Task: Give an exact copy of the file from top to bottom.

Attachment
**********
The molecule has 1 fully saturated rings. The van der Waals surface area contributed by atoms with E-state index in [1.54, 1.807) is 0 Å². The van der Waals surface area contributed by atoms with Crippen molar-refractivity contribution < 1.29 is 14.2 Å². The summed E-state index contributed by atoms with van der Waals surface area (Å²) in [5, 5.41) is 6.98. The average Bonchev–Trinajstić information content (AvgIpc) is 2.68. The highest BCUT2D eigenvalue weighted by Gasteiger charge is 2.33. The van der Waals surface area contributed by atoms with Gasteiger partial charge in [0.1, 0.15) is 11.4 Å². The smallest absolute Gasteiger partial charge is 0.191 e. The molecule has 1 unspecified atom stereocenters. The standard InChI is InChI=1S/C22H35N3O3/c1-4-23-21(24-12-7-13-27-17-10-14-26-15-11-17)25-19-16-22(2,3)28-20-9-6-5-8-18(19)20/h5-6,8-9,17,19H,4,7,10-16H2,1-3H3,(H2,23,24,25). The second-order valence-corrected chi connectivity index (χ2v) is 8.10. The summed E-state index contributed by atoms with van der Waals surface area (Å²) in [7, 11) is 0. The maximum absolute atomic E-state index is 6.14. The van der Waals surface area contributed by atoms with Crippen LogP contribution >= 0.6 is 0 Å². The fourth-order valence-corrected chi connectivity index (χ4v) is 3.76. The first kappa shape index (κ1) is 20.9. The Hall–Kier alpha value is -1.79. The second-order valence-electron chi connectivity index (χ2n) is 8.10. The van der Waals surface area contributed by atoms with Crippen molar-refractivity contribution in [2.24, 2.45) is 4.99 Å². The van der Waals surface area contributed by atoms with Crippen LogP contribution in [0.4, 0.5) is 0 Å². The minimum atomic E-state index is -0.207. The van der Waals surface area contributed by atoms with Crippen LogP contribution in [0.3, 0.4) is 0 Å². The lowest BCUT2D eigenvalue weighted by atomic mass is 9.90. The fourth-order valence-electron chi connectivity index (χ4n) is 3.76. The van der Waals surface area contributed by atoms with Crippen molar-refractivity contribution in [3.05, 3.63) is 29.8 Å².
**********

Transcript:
The molecule has 1 fully saturated rings. The van der Waals surface area contributed by atoms with E-state index in [1.54, 1.807) is 0 Å². The van der Waals surface area contributed by atoms with Crippen molar-refractivity contribution < 1.29 is 14.2 Å². The summed E-state index contributed by atoms with van der Waals surface area (Å²) in [5, 5.41) is 6.98. The average Bonchev–Trinajstić information content (AvgIpc) is 2.68. The highest BCUT2D eigenvalue weighted by Gasteiger charge is 2.33. The van der Waals surface area contributed by atoms with Gasteiger partial charge in [0.1, 0.15) is 11.4 Å². The smallest absolute Gasteiger partial charge is 0.191 e. The molecule has 1 unspecified atom stereocenters. The standard InChI is InChI=1S/C22H35N3O3/c1-4-23-21(24-12-7-13-27-17-10-14-26-15-11-17)25-19-16-22(2,3)28-20-9-6-5-8-18(19)20/h5-6,8-9,17,19H,4,7,10-16H2,1-3H3,(H2,23,24,25). The second-order valence-corrected chi connectivity index (χ2v) is 8.10. The summed E-state index contributed by atoms with van der Waals surface area (Å²) in [7, 11) is 0. The maximum absolute atomic E-state index is 6.14. The van der Waals surface area contributed by atoms with Crippen LogP contribution >= 0.6 is 0 Å². The fourth-order valence-corrected chi connectivity index (χ4v) is 3.76. The first kappa shape index (κ1) is 20.9. The Hall–Kier alpha value is -1.79. The second-order valence-electron chi connectivity index (χ2n) is 8.10. The van der Waals surface area contributed by atoms with Crippen molar-refractivity contribution in [2.24, 2.45) is 4.99 Å². The van der Waals surface area contributed by atoms with Crippen LogP contribution in [0.4, 0.5) is 0 Å². The minimum atomic E-state index is -0.207. The van der Waals surface area contributed by atoms with Crippen LogP contribution in [0.3, 0.4) is 0 Å². The lowest BCUT2D eigenvalue weighted by atomic mass is 9.90. The fourth-order valence-electron chi connectivity index (χ4n) is 3.76. The van der Waals surface area contributed by atoms with Crippen molar-refractivity contribution in [3.05, 3.63) is 29.8 Å².